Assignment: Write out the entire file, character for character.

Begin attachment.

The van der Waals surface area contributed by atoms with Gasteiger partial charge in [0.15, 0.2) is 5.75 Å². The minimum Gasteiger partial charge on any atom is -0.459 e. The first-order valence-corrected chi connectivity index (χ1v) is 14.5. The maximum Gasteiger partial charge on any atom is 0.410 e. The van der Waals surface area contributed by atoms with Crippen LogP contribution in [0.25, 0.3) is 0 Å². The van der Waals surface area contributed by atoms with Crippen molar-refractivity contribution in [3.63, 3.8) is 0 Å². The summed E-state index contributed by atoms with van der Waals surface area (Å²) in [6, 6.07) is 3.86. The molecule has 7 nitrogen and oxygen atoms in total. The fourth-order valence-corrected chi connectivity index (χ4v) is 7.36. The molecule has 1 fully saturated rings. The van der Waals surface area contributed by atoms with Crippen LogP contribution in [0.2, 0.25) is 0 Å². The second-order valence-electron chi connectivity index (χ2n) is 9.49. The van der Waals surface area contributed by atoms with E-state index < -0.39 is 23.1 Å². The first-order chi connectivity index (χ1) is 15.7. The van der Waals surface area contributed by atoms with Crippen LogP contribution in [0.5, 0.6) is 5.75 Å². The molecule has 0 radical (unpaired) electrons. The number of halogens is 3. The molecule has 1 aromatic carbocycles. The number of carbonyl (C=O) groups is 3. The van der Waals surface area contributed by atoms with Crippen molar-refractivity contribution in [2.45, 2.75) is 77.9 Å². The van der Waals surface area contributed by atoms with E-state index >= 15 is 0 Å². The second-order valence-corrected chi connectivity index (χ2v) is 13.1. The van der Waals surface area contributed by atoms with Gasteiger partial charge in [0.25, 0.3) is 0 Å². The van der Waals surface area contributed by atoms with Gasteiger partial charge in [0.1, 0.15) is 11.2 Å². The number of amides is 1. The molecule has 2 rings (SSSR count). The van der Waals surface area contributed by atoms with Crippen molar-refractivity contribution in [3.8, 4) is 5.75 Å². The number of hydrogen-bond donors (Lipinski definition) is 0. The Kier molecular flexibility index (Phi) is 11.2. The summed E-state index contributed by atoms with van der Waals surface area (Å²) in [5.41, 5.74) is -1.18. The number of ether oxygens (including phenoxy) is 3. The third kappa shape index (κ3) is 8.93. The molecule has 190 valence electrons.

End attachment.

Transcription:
The van der Waals surface area contributed by atoms with Gasteiger partial charge in [0.15, 0.2) is 5.75 Å². The minimum Gasteiger partial charge on any atom is -0.459 e. The first-order valence-corrected chi connectivity index (χ1v) is 14.5. The maximum Gasteiger partial charge on any atom is 0.410 e. The van der Waals surface area contributed by atoms with Crippen LogP contribution in [0.25, 0.3) is 0 Å². The van der Waals surface area contributed by atoms with Crippen molar-refractivity contribution in [3.63, 3.8) is 0 Å². The summed E-state index contributed by atoms with van der Waals surface area (Å²) in [6, 6.07) is 3.86. The molecule has 7 nitrogen and oxygen atoms in total. The fourth-order valence-corrected chi connectivity index (χ4v) is 7.36. The molecule has 1 fully saturated rings. The van der Waals surface area contributed by atoms with Crippen LogP contribution in [0.2, 0.25) is 0 Å². The second-order valence-electron chi connectivity index (χ2n) is 9.49. The van der Waals surface area contributed by atoms with E-state index < -0.39 is 23.1 Å². The first-order chi connectivity index (χ1) is 15.7. The van der Waals surface area contributed by atoms with Crippen LogP contribution in [0.5, 0.6) is 5.75 Å². The molecule has 0 radical (unpaired) electrons. The number of halogens is 3. The molecule has 1 aromatic carbocycles. The number of carbonyl (C=O) groups is 3. The van der Waals surface area contributed by atoms with Crippen molar-refractivity contribution in [2.45, 2.75) is 77.9 Å². The van der Waals surface area contributed by atoms with E-state index >= 15 is 0 Å². The second-order valence-corrected chi connectivity index (χ2v) is 13.1. The van der Waals surface area contributed by atoms with Gasteiger partial charge in [0.25, 0.3) is 0 Å². The van der Waals surface area contributed by atoms with Gasteiger partial charge in [0.1, 0.15) is 11.2 Å². The number of amides is 1. The molecule has 2 rings (SSSR count). The van der Waals surface area contributed by atoms with Crippen molar-refractivity contribution in [3.8, 4) is 5.75 Å². The number of hydrogen-bond donors (Lipinski definition) is 0. The Kier molecular flexibility index (Phi) is 11.2. The summed E-state index contributed by atoms with van der Waals surface area (Å²) in [5.41, 5.74) is -1.18. The number of ether oxygens (including phenoxy) is 3. The third kappa shape index (κ3) is 8.93. The molecule has 190 valence electrons.